DENVER–The Colorado Department of Public Health and Environment (CDPHE) announced on August 28 that it is developing a new procedure to determine when and how COVID-19 restrictions would be imposed on Colorado counties. Parts of that plan would keep portions of the state’s economy at idle speed for the foreseeable future.
On Monday, CDPHE put up posts on Facebook and Twitter soliciting comments from the public on their draft of the new procedure.
CDPHE says it is “seeking feedback on a new matrix to help identify when counties should be in the Protect Our Neighbors, Safer at Home, and Stay at Home levels. Once implemented, this will streamline the process of moving through different levels, when counties qualify based on their objective, scientific metrics.” CDPHE says, “The final guidelines will be available shortly after the comment period.”
The deadline for submitting feedback through their online-only response form is September 3, at 12:00 p.m.
Rep. Patrick Neville, R-Castle Rock, in an interview Monday with Complete Colorado said, “We’re at what, five months now? The average person supposed to read through all this and comprehend it and develop their own feedback and get this back by 12 p.m. on the third? Crazy. It’s comical.”
One of the parts of the CDPHE matrix Neville is very concerned about is the inordinate delay in allowing counties to reopen fully.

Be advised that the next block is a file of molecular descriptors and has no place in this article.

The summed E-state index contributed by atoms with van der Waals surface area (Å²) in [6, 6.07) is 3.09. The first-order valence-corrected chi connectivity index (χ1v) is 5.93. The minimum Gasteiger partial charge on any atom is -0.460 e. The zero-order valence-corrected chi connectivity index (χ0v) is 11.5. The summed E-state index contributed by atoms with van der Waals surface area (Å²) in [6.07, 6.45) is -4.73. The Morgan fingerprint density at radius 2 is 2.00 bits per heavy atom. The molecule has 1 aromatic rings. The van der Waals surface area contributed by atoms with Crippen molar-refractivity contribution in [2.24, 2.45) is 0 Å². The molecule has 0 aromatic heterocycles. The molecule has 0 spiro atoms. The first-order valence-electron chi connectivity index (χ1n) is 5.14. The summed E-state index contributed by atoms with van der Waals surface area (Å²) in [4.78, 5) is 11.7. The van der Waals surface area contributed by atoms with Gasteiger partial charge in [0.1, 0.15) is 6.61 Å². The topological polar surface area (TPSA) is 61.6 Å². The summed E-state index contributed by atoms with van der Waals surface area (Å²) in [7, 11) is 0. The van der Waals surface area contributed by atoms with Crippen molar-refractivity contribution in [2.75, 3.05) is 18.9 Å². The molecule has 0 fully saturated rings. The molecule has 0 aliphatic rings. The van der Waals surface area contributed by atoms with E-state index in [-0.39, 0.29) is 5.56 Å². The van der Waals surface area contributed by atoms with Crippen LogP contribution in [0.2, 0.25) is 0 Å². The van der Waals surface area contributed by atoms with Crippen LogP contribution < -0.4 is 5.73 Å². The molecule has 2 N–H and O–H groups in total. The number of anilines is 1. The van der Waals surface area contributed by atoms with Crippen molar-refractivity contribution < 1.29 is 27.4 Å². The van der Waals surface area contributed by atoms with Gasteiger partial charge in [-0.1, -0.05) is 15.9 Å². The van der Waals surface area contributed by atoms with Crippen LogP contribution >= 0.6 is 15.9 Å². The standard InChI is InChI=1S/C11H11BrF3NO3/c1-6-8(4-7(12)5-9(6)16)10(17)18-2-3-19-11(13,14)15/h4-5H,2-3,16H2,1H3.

CDPHE is proposing to keep 16 categories of public venues at reduced capacity for nearly a year.
“For a county to get back to 100%, even if they don’t have a single COVID-19 case, it would take 10 months to get back to full economic capacity,” said Neville. “And this comes on the heels of us getting news today that our unemployment insurance fund is insolvent.”
The lowest level of the new five-level matrix is called “Protect Our Neighbors,” and is available to counties that have zero to 25 new cases per 100,000 people over a two-week period, a “positivity rate” of 5% or less and that also meet “all 8” of the matrix’s Protect Our Neighbors (PON) metrics, of which the information provided only lists six.
At the lowest level the list of occupancy restrictions in 16 categories of use begin at 50% occupancy and a maximum of 500 people.
A footnote on the table says, “Protect Our Neighbors starts at 50%. Every 4 weeks the status is maintained, a county may increase capacity by 5%.”
Neville has been trying for months to pull the reins on Governor Polis and his authority to act without legislative oversight and to get the decision making on COVID19 response back in the hands of the state legislature.
The problem arose in 2012, when the legislature passed the Colorado Emergency Declaration Act, which vastly increased the Governor’s powers, especially over epidemics and public health emergencies.
“It abdicated the Colorado Legislature’s responsibility, once an emergency is declared, to the Governor,” said Neville.
That, he says, violates the state Constitution.
“Our state Constitution says that we have three separate branches of government and Article Three clearly states that it forbids any of those branches from abdicating that role to a different branch,” said Neville. “He’s really made himself King Polis by becoming the Legislature and the Executive branch in one.”
Neville argues that Polis’ decisions during the COVID-19 pandemic have not been well thought out.